5. Eight patents owned by Wisconsin-based Ultratec were twice upheld as not invalid in district court, once on summary judgment after a challenge on 35 U.S.C. § 102 grounds for anticipation and another time on Section 103 obviousness grounds in the jury verdict entered in the case. The defendants in that case, Sorenson Communications and CaptionCall, then moved on to the PTAB challenging claims from the eight Ultratec patents asserted at district court. The PTAB dutifully invalid the patent claims under Sections 102 and 103.

6. Jazz Pharmaceuticals asserted 18 patents in district court in response to abbreviated new drug applications (ANDAs) filed with the U.S. Food and Drug Administration (FDA) for generic versions of Jazz’s Xyrem narcolepsy drug. The ANDA, filed by Amneal, included a Paragraph IV certification alleging invalidity of Jazz’s patents on multiple statutory grounds. One defendant in the case, Wockhardt Bio, entered into a consent judgment where they agreed that the generic drug would infringe Jazz’s patents and stipulated to an injunction against producing the generic. Wockhardt, Amneal and other defendants ithen turned to the PTAB to invalidate six Jazz patents after defenses of patent invalidity didn’t work at the district court. The PTAB dutifully complied.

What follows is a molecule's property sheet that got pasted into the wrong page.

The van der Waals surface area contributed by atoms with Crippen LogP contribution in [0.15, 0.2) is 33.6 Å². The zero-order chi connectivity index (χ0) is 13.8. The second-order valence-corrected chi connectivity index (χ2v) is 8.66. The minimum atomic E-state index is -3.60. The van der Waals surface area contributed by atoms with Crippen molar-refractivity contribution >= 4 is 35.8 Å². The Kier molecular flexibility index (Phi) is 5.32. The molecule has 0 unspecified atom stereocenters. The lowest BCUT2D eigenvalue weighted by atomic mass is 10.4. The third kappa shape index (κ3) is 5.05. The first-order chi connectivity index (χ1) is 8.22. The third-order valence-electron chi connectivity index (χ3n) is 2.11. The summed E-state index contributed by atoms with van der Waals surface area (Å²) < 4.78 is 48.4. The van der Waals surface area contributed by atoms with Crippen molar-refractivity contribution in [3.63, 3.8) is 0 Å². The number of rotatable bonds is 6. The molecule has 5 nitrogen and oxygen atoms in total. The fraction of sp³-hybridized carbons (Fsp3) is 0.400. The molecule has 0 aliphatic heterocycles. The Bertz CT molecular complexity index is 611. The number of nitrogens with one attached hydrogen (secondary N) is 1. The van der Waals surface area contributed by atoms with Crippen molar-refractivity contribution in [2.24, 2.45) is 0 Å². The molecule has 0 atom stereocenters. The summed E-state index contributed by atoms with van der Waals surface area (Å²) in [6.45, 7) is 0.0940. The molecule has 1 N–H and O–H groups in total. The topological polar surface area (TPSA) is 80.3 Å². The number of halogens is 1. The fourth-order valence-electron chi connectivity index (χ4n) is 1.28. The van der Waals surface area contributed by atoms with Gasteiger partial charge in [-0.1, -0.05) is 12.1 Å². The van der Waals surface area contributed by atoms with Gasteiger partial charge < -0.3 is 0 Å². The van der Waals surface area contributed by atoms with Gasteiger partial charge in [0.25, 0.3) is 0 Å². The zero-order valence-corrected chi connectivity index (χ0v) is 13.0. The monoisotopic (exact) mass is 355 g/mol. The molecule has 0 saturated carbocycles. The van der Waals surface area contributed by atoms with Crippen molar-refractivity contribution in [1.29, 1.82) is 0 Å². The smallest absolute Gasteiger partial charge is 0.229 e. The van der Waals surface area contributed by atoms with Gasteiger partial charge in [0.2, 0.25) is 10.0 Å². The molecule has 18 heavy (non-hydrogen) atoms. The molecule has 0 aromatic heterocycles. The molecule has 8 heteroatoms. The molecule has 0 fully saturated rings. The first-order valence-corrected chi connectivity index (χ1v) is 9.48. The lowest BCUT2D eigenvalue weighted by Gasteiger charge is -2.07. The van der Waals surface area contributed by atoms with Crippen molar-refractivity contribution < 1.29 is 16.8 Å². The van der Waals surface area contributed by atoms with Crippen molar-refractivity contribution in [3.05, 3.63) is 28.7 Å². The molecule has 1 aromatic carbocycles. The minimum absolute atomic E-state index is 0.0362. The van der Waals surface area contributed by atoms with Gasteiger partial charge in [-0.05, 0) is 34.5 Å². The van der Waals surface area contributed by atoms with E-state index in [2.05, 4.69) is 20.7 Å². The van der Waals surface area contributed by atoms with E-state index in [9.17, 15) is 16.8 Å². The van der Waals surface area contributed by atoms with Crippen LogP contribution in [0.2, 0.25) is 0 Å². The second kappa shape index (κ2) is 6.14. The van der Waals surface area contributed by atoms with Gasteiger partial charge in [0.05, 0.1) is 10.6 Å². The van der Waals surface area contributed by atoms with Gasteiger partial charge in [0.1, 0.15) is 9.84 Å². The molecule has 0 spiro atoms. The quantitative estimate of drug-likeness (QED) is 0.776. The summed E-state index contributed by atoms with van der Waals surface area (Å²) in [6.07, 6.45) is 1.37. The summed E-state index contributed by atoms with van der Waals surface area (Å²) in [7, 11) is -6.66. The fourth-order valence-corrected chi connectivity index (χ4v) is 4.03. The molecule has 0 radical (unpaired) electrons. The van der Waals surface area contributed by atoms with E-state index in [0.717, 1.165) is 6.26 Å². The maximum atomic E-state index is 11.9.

7. Twice, Novartis AG’s U.S. Patent No. 6,335,031 was upheld as not invalid in district court after defendant Noven Pharmaceuticals challenged the patent’s validity on grounds of obviousness, once in a trial opinion from August 2015 and then again in a final judgment issuing from the court a few weeks later. Noven and fellow pharmaceutical firm Mylan then teamed up at the PTAB to have the ‘031 patent deveined of seven of the patent’s original 20 claims. The PTAB delivered for the defendants invalidating the patent claims for obviousness.